An unprecedented length. Thousands of doctors began a five-day strike in England on Thursday July 13 to demand pay rises in the midst of a cost-of-living crisis. This mobilization does not concern the other nations of the United Kingdom. THE “junior doctors”a status similar to that of interns in France, began their new strike at 7 a.m. (8 a.m. in Paris) on Thursday, until Tuesday at the same time.
This is their longest continuous mobilization in the history of the NHS, the British public health service, which recently celebrated its 75th anniversary, according to the British Medical Association (BMA) union. This walkout takes place while the government must decide on wage increases in the public sector. Inflation remains stuck at 8.7%, the highest among G7 countries.
In addition, the unions won a legal victory on Thursday, after challenging a law authorizing the use of temporary workers to replace striking employees. The High Court in London ruled in favor of more than ten unions who believed that this law “weakens the right to strike”.
In the UK, the “junior doctors” account for about half of hospital doctors, ranging from young doctors just out of university to practitioners with more than eight years of experience. They have stepped up strikes in recent months, which has led to the postponement of many non-urgent appointments.
“Total inflexibility” of the government
This Thursday ‘marks the start of the longest doctors’ strike in NHS history’BMA officials Robert Laurenson and Vivek Trivedi said before the strike began. “We can call off this strike if the UK government follows suit” from the Scottish Government, who made a new offer (of a salary increase) which led to a suspension of the movement. “Total Inflexibility” of the government is “puzzling” And ‘ultimately destructive for anyone who wants waiting lists down and NHS staff up’they added.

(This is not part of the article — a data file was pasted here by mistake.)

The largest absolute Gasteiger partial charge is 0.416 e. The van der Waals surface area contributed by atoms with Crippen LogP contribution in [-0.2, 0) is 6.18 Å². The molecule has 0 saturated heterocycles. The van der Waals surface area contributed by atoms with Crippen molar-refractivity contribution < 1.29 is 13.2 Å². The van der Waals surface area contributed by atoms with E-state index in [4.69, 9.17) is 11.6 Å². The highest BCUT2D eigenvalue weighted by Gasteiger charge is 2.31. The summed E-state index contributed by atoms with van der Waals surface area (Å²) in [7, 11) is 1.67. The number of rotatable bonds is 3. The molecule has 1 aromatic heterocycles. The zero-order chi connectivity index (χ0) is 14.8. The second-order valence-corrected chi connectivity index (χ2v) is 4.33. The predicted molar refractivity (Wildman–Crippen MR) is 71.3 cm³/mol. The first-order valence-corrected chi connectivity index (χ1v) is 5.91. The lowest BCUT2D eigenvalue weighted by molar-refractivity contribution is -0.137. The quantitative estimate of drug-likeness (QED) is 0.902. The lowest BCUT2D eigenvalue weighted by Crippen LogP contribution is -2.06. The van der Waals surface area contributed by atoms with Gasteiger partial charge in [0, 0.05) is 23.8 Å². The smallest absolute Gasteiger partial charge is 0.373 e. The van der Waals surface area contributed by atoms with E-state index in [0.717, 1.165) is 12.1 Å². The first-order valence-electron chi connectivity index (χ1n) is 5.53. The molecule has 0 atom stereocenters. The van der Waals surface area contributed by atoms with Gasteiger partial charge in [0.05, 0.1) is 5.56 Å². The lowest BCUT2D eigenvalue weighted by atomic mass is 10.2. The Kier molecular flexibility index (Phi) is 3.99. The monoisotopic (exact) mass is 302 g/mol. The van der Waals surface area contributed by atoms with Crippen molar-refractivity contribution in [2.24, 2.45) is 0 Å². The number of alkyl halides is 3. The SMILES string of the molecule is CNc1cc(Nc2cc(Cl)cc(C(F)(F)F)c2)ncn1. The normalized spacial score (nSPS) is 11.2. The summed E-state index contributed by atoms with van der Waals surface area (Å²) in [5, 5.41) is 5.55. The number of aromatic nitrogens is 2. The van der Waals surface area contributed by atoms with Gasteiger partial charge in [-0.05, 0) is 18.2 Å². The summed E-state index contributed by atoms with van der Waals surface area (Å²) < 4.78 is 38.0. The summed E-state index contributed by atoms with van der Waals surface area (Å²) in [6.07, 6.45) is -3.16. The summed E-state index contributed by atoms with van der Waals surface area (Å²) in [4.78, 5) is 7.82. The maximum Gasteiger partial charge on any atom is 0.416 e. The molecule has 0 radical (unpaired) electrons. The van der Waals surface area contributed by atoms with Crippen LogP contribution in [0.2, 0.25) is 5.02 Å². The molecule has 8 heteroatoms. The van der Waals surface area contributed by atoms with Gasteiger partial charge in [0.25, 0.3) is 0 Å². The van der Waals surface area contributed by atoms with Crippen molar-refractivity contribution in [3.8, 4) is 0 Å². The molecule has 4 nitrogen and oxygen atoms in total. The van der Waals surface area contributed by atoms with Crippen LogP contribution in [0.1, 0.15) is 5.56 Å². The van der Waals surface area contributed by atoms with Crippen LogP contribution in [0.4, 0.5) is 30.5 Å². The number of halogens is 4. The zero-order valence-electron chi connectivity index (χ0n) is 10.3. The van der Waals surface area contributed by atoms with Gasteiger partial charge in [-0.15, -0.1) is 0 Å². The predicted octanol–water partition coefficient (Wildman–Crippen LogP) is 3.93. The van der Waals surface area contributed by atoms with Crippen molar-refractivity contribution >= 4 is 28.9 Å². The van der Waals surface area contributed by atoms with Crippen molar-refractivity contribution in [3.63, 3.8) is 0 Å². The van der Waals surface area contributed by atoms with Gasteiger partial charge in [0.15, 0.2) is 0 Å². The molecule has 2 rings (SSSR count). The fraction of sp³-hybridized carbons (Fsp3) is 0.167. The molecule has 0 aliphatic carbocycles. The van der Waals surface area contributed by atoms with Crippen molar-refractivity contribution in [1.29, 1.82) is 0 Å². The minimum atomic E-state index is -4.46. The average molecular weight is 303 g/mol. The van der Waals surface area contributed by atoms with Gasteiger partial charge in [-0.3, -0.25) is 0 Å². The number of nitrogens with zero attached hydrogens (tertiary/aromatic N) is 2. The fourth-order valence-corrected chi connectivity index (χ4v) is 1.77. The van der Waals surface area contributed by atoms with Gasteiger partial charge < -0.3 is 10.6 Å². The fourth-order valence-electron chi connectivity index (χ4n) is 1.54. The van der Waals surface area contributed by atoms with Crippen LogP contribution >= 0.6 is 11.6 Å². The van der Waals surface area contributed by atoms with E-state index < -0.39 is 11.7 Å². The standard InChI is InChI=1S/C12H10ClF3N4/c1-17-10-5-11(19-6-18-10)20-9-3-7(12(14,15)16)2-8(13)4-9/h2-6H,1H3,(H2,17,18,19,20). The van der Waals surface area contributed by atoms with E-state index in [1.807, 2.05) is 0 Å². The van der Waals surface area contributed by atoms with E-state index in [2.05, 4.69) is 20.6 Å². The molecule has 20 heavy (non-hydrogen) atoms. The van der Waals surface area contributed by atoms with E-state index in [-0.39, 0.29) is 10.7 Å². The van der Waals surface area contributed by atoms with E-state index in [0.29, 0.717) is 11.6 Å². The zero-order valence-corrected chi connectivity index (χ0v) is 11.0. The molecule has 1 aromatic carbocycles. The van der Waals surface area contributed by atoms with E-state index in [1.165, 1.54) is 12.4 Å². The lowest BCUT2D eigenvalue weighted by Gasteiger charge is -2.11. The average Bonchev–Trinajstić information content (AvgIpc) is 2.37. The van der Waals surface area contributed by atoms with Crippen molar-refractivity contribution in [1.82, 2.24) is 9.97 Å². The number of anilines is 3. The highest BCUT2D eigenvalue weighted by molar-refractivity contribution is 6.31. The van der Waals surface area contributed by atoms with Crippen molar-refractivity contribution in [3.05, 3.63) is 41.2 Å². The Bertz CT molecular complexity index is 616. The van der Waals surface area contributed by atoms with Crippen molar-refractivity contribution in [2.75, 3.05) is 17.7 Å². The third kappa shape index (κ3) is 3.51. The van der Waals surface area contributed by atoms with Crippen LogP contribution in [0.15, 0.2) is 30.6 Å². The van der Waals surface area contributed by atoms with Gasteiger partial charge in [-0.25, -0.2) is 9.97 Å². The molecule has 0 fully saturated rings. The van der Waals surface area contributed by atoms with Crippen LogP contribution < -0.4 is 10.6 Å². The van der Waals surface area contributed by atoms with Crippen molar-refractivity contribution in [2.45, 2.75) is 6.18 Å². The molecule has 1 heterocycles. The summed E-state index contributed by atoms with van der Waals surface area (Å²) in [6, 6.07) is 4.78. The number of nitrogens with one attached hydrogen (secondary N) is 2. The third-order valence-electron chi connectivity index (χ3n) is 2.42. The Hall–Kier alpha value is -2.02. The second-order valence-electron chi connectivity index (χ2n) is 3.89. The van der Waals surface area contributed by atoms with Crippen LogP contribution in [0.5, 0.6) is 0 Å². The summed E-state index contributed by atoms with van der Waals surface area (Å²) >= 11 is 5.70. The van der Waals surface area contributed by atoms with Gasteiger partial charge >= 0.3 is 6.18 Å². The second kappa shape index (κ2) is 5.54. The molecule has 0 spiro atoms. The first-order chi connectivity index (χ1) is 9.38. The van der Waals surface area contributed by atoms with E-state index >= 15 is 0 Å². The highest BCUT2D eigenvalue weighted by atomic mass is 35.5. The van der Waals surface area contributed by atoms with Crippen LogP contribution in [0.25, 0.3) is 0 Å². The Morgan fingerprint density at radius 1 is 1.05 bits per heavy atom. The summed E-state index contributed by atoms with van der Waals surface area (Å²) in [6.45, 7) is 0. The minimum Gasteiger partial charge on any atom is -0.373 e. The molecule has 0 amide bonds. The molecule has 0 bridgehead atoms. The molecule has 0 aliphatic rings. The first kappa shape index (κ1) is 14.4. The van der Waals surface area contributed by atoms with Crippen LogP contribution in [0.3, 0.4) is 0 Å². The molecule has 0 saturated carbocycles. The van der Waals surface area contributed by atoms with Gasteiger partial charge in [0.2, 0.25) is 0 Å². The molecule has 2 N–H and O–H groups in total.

In a statement issued just before the start of the strike, the Secretary of State for Health, Stephen Barclay, judged ” disappointing “ that the union is carrying out this strike, the impact of which it has underlined on “thousands of patients”and who according to him will put their security ” in danger “ and will run counter to efforts to reduce waiting lists. An augmentation of “35% or more is unreasonable and risks fueling inflation, which makes everyone poorer”he added.
The BMA union claims that the “junior doctors” have lost 26% of pay, in real terms, since 2008, when an austerity package was imposed on health services. The NHS, to which the British are very attached, is going through a deep crisis, weakened by austerity policies and the consequences of the pandemic.
According to BMA figures, some 7.42 million people were awaiting treatment in England in April, with just over 3 million patients waiting for more than eighteen months. While inflation weighs on purchasing power in the United Kingdom, walkouts have been observed by nurses as well as doctors and paramedics. After the “junior doctors”THE “advisers”more qualified doctors, filed a strike notice for July 20 and 21.